Posted by: oregonhiker | October 22, 2018

Happy Lake

My summer hike this year took me to Happy Lake which is on the west slope of Diamond Peak within the Willamette National Forest. We hiked in from the Diamond Peak Trailhead, this is about 2.5 miles. The first portion is up a rather steep hillside so it felt more like 3 miles. There are a couple of alternative trailheads, one involves hiking into Blue Lake which could provide a second lake experience.


Happy Lake is a very pretty little lake surrounded by some very old forests. The lake is rather shallow so by August when we were there it is very swimmable.


Camping spots on the lake are limited, but it doesn’t appear that the area gets much use. The obvious spot is right on the lake, however, the more desirable spot is off the lake on the edge of a cliff. The view is very spectacular. What makes this view especially spectacular is that the forest surrounding the area does not appear to have had either a significant fire or any logging in well over a century.

The outlet from the lake creates a waterfall, but I challenge you to see much more than a partial view and that involves hanging off the cliff.

Fishing was a bit tough, although there are fish to be had. Early in the summer before the water has warmed I am guessing that the fish will be more available.

Posted by: oregonhiker | September 5, 2017

Corvallis to the Sea (C2C) Hike

The C2C trail has been a long time in coming. The east portion from where the Mary’s River meets the Willamette River to Harlan is complete. If you have interest in hiking that section you should visit to get updated information, including potential closure, and information on checking in with Starker Forest.

Our hike was within the western section of the trail that is a back-country hike in the Siuslaw National Forest starting at the Big Elk Campground and finishes at Ona Beach south of Newport. The trail has been well flagged. We started on FS31 above Grant Creek Road. This is an example of a single track trail with the orange C2C flag.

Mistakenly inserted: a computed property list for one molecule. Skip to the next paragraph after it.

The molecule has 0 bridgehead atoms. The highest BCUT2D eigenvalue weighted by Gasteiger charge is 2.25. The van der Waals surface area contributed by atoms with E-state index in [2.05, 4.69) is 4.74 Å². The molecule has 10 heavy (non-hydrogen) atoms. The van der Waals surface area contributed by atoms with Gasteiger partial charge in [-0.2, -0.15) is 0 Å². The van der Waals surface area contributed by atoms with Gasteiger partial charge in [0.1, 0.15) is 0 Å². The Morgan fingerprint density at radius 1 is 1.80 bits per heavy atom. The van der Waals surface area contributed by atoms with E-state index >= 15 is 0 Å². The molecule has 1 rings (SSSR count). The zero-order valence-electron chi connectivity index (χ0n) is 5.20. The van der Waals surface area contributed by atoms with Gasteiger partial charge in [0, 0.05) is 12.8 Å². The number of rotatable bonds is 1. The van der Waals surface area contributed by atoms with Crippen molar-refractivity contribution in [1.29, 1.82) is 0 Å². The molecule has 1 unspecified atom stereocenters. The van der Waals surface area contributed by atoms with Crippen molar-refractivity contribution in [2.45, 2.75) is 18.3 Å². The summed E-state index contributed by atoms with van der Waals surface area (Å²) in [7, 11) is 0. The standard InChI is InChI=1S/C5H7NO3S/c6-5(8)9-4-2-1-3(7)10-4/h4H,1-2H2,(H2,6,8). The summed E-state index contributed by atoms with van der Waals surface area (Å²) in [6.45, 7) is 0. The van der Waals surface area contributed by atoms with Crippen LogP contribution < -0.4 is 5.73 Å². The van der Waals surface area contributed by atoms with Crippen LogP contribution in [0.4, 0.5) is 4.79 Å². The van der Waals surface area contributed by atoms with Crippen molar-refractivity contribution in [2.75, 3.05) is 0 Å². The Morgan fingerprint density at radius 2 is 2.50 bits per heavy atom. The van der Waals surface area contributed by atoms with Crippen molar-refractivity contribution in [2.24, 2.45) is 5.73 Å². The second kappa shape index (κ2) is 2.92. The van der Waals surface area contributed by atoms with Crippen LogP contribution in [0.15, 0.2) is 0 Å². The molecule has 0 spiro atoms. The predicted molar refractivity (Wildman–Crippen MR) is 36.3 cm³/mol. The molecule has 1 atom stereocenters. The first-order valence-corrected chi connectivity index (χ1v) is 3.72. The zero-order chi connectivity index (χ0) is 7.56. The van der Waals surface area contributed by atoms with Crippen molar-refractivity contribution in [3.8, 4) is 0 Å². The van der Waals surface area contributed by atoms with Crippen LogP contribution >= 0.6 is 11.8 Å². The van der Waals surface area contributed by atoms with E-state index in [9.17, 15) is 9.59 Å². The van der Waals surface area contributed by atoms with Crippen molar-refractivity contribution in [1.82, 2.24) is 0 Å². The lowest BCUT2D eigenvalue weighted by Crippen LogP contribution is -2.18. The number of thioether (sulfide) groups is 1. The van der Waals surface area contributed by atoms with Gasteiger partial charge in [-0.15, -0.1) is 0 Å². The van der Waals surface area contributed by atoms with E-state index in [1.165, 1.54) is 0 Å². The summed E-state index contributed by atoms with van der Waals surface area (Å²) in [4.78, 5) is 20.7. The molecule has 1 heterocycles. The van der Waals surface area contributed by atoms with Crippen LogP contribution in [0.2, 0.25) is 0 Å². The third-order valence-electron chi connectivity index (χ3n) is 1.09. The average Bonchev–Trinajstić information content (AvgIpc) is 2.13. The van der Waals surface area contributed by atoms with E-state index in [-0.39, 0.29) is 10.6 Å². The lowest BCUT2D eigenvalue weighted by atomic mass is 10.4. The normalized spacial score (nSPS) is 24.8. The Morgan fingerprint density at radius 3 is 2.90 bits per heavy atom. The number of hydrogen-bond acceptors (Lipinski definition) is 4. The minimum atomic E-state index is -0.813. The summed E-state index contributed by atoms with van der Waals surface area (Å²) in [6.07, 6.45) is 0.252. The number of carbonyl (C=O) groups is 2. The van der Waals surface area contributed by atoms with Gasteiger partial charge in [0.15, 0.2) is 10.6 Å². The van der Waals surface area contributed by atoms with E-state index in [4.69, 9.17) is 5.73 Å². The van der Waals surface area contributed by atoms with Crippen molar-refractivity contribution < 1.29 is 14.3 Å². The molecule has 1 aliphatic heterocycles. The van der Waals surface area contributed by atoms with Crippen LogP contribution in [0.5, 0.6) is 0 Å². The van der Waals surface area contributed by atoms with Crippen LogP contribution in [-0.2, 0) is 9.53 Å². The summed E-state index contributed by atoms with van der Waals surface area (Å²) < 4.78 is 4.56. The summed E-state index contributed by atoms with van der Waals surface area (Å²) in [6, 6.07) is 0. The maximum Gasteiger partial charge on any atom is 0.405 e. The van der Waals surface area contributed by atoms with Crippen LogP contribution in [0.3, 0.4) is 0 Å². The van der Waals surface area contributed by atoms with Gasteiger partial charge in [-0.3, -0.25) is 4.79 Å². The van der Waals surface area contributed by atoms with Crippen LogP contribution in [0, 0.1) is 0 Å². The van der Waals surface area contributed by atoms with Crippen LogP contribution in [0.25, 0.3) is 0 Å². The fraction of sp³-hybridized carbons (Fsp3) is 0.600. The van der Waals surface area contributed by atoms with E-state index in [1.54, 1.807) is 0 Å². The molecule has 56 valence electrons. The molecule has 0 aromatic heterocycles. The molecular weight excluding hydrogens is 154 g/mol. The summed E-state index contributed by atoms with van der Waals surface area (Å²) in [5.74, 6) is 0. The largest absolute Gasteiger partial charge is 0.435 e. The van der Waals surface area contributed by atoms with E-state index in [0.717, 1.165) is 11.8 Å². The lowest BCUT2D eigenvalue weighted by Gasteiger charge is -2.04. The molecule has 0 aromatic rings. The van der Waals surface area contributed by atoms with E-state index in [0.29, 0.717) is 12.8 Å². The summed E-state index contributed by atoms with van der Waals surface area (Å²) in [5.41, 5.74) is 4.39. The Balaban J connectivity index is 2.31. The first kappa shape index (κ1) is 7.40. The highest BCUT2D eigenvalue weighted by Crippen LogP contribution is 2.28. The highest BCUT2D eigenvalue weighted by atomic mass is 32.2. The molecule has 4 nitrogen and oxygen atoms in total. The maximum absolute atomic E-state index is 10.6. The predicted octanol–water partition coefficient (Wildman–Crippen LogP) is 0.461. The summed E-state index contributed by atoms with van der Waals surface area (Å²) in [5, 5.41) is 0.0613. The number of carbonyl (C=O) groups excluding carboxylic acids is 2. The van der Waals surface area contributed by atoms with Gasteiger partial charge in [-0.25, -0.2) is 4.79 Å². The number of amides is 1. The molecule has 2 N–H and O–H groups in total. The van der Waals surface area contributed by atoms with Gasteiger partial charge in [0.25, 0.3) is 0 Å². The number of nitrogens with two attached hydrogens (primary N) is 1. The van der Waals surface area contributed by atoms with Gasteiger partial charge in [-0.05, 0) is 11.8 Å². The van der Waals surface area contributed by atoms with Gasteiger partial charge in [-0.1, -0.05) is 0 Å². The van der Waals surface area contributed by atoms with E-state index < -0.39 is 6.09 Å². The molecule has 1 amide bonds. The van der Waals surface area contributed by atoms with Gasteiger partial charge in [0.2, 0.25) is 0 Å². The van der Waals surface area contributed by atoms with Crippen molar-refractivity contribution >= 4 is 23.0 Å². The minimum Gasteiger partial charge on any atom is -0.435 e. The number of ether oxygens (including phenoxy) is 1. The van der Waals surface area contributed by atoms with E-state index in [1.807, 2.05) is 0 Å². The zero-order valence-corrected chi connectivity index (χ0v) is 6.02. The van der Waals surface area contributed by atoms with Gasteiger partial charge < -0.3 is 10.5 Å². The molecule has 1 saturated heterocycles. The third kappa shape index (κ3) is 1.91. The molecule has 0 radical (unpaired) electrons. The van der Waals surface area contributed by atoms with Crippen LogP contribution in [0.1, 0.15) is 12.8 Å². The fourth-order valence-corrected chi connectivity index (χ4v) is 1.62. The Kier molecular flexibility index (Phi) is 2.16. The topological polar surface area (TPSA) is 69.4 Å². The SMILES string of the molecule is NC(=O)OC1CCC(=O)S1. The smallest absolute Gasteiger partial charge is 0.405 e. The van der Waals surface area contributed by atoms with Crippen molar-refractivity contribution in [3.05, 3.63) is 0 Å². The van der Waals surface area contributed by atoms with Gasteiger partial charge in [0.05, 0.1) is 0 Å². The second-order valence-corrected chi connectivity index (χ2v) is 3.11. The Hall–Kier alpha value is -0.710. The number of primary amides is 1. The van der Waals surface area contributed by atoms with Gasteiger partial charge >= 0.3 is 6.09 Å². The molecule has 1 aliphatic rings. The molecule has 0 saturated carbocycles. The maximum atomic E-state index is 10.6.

Next up is the Toilet Bowl Landing, named for the porcelain fixture left by a previous visitor. Old logging landings were used by logging companies as a place to collect logs and load them on trucks. This is a nice camping spot although there is no water.


The trail travels through a range of forests, from newly planted to Old Growth. The predominate species is Douglas Fir, but there is Alder, Hemlock and Cedar.


Much of trail is on old logging roads that provides a flat tread with a solid base. Foliage does growth in on the trail sometimes forming tunnels.



Some of the old roads are a bit more obvious. The Forest Service has a protocol for road numbering which can make order from a complex of roads that crisscross.





Our hike was in late August so water comes at a premium. Our next water spot was Gopher Creek, the water is spring feed so is cold and clear. It is wise though to filter before using.


Nice meadow at Gopher Creek, a bit marshy so we camped on a landing above the creek.




Because of unknown water we decided to cache water. The cache got a visit from a bear that evidently needed a drink. Fortunately, we did find a good water source just up the trail.



Not only did we see some beautiful trees a previous hiker left a fun memory.


Trails end for us was on Walkau road just before Beavercreek Road.